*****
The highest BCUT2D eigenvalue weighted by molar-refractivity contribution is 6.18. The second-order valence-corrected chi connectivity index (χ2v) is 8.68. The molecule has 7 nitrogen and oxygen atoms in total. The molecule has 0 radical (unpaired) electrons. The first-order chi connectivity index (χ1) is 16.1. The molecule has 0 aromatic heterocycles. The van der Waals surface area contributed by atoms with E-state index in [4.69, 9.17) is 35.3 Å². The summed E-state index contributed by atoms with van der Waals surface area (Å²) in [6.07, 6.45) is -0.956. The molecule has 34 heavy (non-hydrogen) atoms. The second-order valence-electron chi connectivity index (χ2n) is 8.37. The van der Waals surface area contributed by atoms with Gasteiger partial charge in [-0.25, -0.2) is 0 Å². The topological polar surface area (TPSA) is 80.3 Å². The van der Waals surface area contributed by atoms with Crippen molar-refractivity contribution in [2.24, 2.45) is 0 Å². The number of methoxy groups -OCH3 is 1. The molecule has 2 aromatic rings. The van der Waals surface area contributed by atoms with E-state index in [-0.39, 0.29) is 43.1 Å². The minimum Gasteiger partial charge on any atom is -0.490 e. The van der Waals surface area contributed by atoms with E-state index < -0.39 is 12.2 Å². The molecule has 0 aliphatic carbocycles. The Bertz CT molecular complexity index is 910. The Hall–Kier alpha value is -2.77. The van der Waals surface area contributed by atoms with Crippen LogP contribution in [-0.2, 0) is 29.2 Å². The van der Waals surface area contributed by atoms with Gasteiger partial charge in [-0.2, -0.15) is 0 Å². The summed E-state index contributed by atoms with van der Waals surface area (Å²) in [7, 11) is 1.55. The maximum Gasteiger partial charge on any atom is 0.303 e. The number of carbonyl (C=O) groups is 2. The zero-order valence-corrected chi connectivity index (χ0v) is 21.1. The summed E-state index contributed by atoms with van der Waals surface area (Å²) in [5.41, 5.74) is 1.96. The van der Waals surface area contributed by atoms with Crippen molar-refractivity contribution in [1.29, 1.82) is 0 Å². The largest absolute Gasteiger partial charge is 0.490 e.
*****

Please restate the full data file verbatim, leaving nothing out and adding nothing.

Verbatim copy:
The highest BCUT2D eigenvalue weighted by molar-refractivity contribution is 6.18. The second-order valence-corrected chi connectivity index (χ2v) is 8.68. The molecule has 7 nitrogen and oxygen atoms in total. The molecule has 0 radical (unpaired) electrons. The first-order chi connectivity index (χ1) is 16.1. The molecule has 0 aromatic heterocycles. The van der Waals surface area contributed by atoms with E-state index in [4.69, 9.17) is 35.3 Å². The summed E-state index contributed by atoms with van der Waals surface area (Å²) in [6.07, 6.45) is -0.956. The molecule has 34 heavy (non-hydrogen) atoms. The second-order valence-electron chi connectivity index (χ2n) is 8.37. The van der Waals surface area contributed by atoms with Gasteiger partial charge in [-0.25, -0.2) is 0 Å². The topological polar surface area (TPSA) is 80.3 Å². The van der Waals surface area contributed by atoms with Crippen molar-refractivity contribution in [2.24, 2.45) is 0 Å². The number of methoxy groups -OCH3 is 1. The molecule has 2 aromatic rings. The van der Waals surface area contributed by atoms with E-state index in [-0.39, 0.29) is 43.1 Å². The minimum Gasteiger partial charge on any atom is -0.490 e. The van der Waals surface area contributed by atoms with E-state index < -0.39 is 12.2 Å². The molecule has 0 aliphatic carbocycles. The Bertz CT molecular complexity index is 910. The Hall–Kier alpha value is -2.77. The van der Waals surface area contributed by atoms with Crippen LogP contribution in [-0.2, 0) is 29.2 Å². The van der Waals surface area contributed by atoms with Gasteiger partial charge in [-0.2, -0.15) is 0 Å². The summed E-state index contributed by atoms with van der Waals surface area (Å²) in [7, 11) is 1.55. The maximum Gasteiger partial charge on any atom is 0.303 e. The number of carbonyl (C=O) groups is 2. The zero-order valence-corrected chi connectivity index (χ0v) is 21.1. The summed E-state index contributed by atoms with van der Waals surface area (Å²) in [5.41, 5.74) is 1.96. The van der Waals surface area contributed by atoms with Crippen molar-refractivity contribution in [1.29, 1.82) is 0 Å². The largest absolute Gasteiger partial charge is 0.490 e.